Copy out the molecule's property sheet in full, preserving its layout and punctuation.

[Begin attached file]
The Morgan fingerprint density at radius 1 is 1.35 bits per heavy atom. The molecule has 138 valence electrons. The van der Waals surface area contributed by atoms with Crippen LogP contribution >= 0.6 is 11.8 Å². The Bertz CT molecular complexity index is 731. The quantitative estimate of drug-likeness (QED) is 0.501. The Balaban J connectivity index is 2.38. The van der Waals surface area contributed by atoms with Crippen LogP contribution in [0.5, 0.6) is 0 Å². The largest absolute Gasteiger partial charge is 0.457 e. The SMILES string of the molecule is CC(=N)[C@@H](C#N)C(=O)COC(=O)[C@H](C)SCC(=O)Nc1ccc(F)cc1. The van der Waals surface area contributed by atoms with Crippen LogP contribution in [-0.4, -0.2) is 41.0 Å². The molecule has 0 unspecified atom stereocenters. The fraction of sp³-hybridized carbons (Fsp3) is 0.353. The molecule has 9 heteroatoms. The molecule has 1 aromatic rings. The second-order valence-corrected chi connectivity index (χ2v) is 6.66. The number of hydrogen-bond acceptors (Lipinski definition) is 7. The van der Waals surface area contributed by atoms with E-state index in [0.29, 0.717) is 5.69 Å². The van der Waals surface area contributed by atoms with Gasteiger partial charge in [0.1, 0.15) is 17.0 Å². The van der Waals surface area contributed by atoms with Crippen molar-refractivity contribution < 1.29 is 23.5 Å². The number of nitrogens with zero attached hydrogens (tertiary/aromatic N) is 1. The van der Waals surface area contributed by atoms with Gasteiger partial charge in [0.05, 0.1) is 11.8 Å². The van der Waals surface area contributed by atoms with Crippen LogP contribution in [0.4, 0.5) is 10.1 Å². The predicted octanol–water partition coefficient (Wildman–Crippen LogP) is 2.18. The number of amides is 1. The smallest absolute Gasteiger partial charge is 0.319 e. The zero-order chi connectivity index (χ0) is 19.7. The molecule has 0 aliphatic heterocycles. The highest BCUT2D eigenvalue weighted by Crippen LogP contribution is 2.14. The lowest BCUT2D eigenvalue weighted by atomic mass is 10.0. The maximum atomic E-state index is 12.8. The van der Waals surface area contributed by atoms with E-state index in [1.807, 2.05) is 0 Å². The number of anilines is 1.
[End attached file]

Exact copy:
The Morgan fingerprint density at radius 1 is 1.35 bits per heavy atom. The molecule has 138 valence electrons. The van der Waals surface area contributed by atoms with Crippen LogP contribution >= 0.6 is 11.8 Å². The Bertz CT molecular complexity index is 731. The quantitative estimate of drug-likeness (QED) is 0.501. The Balaban J connectivity index is 2.38. The van der Waals surface area contributed by atoms with Crippen LogP contribution in [0.5, 0.6) is 0 Å². The largest absolute Gasteiger partial charge is 0.457 e. The SMILES string of the molecule is CC(=N)[C@@H](C#N)C(=O)COC(=O)[C@H](C)SCC(=O)Nc1ccc(F)cc1. The van der Waals surface area contributed by atoms with Crippen LogP contribution in [-0.4, -0.2) is 41.0 Å². The molecule has 0 unspecified atom stereocenters. The fraction of sp³-hybridized carbons (Fsp3) is 0.353. The molecule has 9 heteroatoms. The molecule has 1 aromatic rings. The second-order valence-corrected chi connectivity index (χ2v) is 6.66. The number of hydrogen-bond acceptors (Lipinski definition) is 7. The van der Waals surface area contributed by atoms with E-state index in [0.29, 0.717) is 5.69 Å². The van der Waals surface area contributed by atoms with Gasteiger partial charge in [0.1, 0.15) is 17.0 Å². The van der Waals surface area contributed by atoms with Crippen molar-refractivity contribution < 1.29 is 23.5 Å². The number of nitrogens with zero attached hydrogens (tertiary/aromatic N) is 1. The van der Waals surface area contributed by atoms with Gasteiger partial charge in [0.05, 0.1) is 11.8 Å². The van der Waals surface area contributed by atoms with Crippen LogP contribution in [0.4, 0.5) is 10.1 Å². The predicted octanol–water partition coefficient (Wildman–Crippen LogP) is 2.18. The number of amides is 1. The smallest absolute Gasteiger partial charge is 0.319 e. The zero-order chi connectivity index (χ0) is 19.7. The molecule has 0 aliphatic heterocycles. The highest BCUT2D eigenvalue weighted by Crippen LogP contribution is 2.14. The lowest BCUT2D eigenvalue weighted by atomic mass is 10.0. The maximum atomic E-state index is 12.8. The van der Waals surface area contributed by atoms with E-state index in [1.807, 2.05) is 0 Å². The number of anilines is 1.